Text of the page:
Read and follow the pitching and packing instructions
Every BlackWolf tent comes with pitching and packing instructions and it'll help destress your camping holiday.
Always pitch your tent at home before taking it camping for the first time or if you haven’t used it for a while. This can help familiarise yourself with the process and as you can probably guess, it's a lot easier setting up your tent in the backyard on a fine day than arriving at your campsite when it's possibly dark or rainy.
If your tent has flexible poles that are connected with stretchy elastic, always assemble the sections one by one and make sure each pole end is fitted into the next one. When packing flexible poles start from the middle so the tension on the elastic is distributed evenly.
Don't store your tent wet
If there's time, allow your tent to dry thoroughly before packing it up at the end of your camping trip. There will often be some condensation on the inside of the fly and dampness from the ground underneath the floor (even if you had fine weather during your trip).
We also understand there are times when you have no choice but to pack up your tent while it's still wet. This is okay (don't stress!) but you should get the tent pitched and dry as soon as you can.
If a tent is stored wet, mould and mildew can quickly start to form and the waterproof PU coating can be damaged.
When you get home it is a good idea to get your tent out and air it to be completely sure it is dry before storing it in a dry, cool place.
Protect your tent from strong sunlight
Extended time in the sun will eventually damage all tent fabrics, if you are camping for a week or two in one place it is preferable for your tent to be in the shade for at least part of the day.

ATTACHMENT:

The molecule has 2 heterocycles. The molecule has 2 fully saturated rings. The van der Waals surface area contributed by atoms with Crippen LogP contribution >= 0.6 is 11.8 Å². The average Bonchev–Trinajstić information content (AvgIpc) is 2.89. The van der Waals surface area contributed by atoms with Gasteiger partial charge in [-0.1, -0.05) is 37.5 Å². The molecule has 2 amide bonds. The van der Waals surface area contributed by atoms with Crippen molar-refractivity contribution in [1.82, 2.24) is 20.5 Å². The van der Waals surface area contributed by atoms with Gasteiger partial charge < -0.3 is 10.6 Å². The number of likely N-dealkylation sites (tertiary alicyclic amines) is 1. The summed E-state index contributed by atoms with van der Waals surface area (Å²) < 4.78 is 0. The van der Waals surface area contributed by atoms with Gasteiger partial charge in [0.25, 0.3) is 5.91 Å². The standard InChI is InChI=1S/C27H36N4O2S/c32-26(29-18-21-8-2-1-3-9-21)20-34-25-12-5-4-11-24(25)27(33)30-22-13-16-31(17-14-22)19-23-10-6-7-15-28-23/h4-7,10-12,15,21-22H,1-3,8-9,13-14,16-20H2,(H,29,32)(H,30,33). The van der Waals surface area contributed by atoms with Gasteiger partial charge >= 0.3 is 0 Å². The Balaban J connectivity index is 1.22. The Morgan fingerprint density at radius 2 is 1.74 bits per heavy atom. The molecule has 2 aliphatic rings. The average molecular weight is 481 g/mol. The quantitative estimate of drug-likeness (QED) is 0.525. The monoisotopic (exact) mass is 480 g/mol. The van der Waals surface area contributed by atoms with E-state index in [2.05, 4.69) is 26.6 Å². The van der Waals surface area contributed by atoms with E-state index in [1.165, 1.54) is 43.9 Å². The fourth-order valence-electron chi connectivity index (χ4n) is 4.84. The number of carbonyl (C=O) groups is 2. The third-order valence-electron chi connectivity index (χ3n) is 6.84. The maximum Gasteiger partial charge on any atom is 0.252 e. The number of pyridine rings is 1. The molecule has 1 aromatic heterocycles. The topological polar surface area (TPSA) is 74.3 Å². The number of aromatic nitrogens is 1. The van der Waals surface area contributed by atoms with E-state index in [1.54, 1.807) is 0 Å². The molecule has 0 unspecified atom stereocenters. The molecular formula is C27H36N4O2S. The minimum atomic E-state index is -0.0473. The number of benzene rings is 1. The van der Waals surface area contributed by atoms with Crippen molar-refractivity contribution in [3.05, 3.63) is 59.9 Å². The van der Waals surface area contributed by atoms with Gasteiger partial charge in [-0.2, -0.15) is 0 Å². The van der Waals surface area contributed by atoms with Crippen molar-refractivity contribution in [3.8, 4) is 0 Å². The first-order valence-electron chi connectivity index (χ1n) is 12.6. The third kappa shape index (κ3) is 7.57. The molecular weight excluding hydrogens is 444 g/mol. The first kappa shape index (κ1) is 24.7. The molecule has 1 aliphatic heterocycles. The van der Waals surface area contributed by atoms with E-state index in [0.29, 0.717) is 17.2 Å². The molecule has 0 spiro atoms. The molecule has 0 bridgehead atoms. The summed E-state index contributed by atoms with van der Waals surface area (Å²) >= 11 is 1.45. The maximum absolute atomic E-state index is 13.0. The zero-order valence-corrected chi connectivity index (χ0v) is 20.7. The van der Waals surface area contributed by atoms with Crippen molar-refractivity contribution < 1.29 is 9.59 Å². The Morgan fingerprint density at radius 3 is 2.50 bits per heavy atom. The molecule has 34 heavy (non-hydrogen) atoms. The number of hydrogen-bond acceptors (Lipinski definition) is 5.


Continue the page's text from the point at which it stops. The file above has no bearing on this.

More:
Keep your tent clean
While you are camping keep the floor inside your tent clear of sand, dirt and debris as much as possible. Quick tip: keep a small dust pan and broom around the campsite for sweeping out the floor area, and maybe have a no-shoes rule inside the tent.
Keep an eye out for bird droppings or tree sap on your tent fly and clean these off with water and a sponge as soon as you spot them.
If you camp in coastal areas, where your tent is exposed to salty sea breezes, you should pitch your tent when you get home and give it a good rinse off with the hose. Taking extra care to rinse and dry all metal components like pegs, pole ferrules and the knuckles and frame of Turbo Tents.
If your tent gets dirty or muddy, we recommend a fresh water rinse and wiping with a sponge (non-abrasive) or using a soft scrubbing brush. Just be careful not to scrub the PU coated side of the fabric (the inside). Avoid using soap or detergent if possible, for stubborn dirt or stains use a small amount of soap (not detergent) or a specially formulated outdoor gear cleaner (available at outdoor shops). Rinse thoroughly after washing, especially if you have used soap or other cleaners and of course, make sure your tent is completely dry before packing away for storage.
Is my tent still waterproof? Do I need to treat it?
Your tent has a DWR (Durable Water Repellant) treatment on the outside, which helps rain bead up and run off (like a freshly waxed car). After a while, DWR will become less effective and can be refreshed with a silicone spray (your tent will still be waterproof even after the DWR becomes less effective).
The main waterproofing of your tent fly fabric and most floors is a PU (polyurethane) coating on the inside of the fabric that forms a barrier stopping water from passing through so even if the fabric ‘wets out’ water cannot get through. This coating can break down if your tent is stored wet for an extended period of time so it is vital that your tent is completely dry when stored away.
After years of use, the PU coating may start to fail and so a reproofing spray can be used to re-waterproof the fabric and extend the life of your tent.
It is easy to confuse condensation on the inside of your tent with leaking, condensation occurs in still, humid conditions, you can read more about in our other article on condensation in tents.